Monteluco and beyond

The Spoleto Mountain bears an age-old religious history. Protected since Pagan times by the Lex Spoletina, starting from the Vth century, Monteluco’s wood became the place of one of the widest hermitical movements of ancient times, whose inception is related to Sant’Isacco from Syria. His example would be followed by numerous monks and the mountain would soon become a sort of boundless monastery in which secluded lives were spent inside isolated caves digged in the rock.
The Abbey of San Giuliano would then be erected, first lighthouse of the vast hermits community, later turned into a congregation, yet bound for inexorable secularization.
According to the Order’s tradition, in 1218 Saint Francis founded a primitive circle on Monteluco, second to the one of Sant’Apollinare in the town. The very Franciscans were the protagonists of the last bids of mysticism when, by the end of the XVIIIth century, Blessed Leopoldo da Gaiche tried to fight off the French troops who had climed the mountain to plant the tree of freedom.

The area is mostly colonized by deciduous plants and evergreen sclerophylls: Hop Hornbeams, Manna Ashes, Downy Oaks, Chestnut Trees, some Beeches at higher heights, Aleppo Pines and Holm Oaks, a remarkable age-old colony of which tops the mountain.

The woods’ composition is quite diverse; besides dominating woodland species, there are maples, Turkey Oaks, European Hornbeams, Hazels, wild Apple- and Cherry Trees, Sorbuses, Golden Chains, Strawberry Trees and a number of shrubs like Viburnum, Phillyrea, Italian Buckthorns, Dogwoods, Common Hawthorns, Common Spindles, Junipers, Spanish Brooms and Elmleaf Blackberries. Rare Yews and Hollies also appear here and there.
Dominating herbs include True Grasses like Bromuses, or legumes like Mountain Clovers. Outstanding species include daffodils, some orchids, violets, and the red lily.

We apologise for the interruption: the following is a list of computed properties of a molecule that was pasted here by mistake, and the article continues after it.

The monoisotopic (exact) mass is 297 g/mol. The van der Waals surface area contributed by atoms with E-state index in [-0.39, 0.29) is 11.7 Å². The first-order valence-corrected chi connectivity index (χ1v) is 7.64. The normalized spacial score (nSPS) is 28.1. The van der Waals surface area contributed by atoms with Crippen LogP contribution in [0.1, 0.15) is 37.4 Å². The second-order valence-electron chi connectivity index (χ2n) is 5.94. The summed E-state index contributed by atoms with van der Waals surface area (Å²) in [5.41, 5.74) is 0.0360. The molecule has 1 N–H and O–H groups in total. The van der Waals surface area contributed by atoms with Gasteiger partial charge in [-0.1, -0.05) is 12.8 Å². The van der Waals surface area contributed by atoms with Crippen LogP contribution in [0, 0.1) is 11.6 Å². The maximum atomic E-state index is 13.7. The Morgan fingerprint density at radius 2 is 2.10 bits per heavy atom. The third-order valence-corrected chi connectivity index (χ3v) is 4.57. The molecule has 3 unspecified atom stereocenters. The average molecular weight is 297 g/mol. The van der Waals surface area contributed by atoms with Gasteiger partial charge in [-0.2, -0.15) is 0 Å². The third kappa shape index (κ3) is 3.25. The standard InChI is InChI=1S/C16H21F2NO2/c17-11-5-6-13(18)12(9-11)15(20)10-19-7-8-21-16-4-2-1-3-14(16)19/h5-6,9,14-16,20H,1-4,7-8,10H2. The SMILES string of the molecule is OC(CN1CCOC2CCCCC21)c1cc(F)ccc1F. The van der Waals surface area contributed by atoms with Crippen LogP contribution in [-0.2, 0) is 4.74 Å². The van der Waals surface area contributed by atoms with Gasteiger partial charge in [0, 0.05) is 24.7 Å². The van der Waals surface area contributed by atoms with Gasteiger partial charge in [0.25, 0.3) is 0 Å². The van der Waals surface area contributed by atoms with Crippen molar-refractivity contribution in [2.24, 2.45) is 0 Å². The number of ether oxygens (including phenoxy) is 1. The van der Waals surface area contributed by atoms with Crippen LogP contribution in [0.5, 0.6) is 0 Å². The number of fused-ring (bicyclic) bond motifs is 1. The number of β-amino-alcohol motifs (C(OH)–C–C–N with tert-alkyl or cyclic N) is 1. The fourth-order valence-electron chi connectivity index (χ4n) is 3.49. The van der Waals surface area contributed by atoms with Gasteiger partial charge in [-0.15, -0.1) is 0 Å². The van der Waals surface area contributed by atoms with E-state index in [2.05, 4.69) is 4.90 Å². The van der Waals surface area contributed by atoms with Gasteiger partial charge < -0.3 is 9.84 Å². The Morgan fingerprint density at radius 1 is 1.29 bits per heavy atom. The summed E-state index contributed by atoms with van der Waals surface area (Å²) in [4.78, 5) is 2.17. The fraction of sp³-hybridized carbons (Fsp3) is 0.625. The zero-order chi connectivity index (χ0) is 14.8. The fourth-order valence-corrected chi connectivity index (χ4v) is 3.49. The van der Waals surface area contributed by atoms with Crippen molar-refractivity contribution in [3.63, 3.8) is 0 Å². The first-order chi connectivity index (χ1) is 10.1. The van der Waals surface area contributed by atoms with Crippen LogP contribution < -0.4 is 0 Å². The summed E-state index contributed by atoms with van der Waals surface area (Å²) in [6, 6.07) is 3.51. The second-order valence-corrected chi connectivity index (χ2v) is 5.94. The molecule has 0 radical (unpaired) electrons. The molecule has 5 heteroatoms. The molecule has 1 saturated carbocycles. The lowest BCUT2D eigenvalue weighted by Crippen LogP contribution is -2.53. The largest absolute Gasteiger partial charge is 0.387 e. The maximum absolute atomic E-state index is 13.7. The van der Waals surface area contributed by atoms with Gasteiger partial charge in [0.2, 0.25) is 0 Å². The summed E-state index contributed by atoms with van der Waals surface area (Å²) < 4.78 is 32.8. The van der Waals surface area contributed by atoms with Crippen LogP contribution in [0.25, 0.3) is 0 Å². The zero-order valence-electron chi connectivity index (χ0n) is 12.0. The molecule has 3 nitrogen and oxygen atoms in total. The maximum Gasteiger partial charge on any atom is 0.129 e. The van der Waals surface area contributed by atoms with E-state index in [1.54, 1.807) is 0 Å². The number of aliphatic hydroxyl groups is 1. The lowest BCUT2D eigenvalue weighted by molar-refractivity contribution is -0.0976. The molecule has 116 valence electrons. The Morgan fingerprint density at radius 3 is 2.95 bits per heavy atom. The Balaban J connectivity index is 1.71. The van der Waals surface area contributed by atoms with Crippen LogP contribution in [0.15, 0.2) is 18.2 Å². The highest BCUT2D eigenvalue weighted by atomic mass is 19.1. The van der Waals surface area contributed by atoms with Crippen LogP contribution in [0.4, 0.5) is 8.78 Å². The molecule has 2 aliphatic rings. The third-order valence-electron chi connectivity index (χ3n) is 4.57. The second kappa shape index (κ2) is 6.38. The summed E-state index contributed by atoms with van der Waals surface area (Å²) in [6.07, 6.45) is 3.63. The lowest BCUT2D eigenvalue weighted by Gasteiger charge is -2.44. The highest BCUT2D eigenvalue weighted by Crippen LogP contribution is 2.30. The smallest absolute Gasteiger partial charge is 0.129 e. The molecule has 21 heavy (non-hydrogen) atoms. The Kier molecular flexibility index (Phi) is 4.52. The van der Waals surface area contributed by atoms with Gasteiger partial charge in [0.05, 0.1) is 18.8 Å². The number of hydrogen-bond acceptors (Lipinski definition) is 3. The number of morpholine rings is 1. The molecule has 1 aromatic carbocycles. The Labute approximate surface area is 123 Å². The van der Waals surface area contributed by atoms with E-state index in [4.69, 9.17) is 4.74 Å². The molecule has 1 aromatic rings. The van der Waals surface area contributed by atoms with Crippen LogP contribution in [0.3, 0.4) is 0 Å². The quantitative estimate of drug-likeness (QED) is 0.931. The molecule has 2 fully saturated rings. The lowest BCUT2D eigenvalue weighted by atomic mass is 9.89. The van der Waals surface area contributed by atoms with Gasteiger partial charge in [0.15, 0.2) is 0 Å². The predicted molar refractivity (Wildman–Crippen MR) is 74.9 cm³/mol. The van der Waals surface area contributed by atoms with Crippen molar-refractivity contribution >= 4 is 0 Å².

Fauna on the Spoleto Mountain is rich and diverse, with at least 134 species of vertebrates: 10 amphibians, 10 reptiles, 89 wintering and/or nesting birds (the latter being 79) and 25 mammals. 37% of these animals are considered of great scientific and environmental value, because rare and/or endangered at national and European level. The most interesting species include the spectacled salamander and the yellow bellied toad (small frog living close to the springs) among the amphibians; the short-toed eagle, the lanner and the peregrine falcon among the diurnal predators; crag martin, wheatear, rock thrush, blue rock thrush, wood warbler and rock bunting among the passerines; porcupine, wolf and wildcat among the mammals. The importance of the environmental characteristics of Monteluco and the Spoleto Mountain is sanctioned by the identification, under the EU guidelines and BioItaly Project, of the “Site of EU Interest” (SIC) Monteluco di Spoleto and of the “Special Protection Area” (ZPS) Lower Valnerina: Mount Fionchi – Marmore Falls.

The Spoleto Mountain is covered by a network of footpaths, mostly retracing the ancient pathways.
The footpaths are numbered (Monteluco Map) by the Spoleto section of del Club Alpino Italiano (CAI) and shows the directions on the spot.

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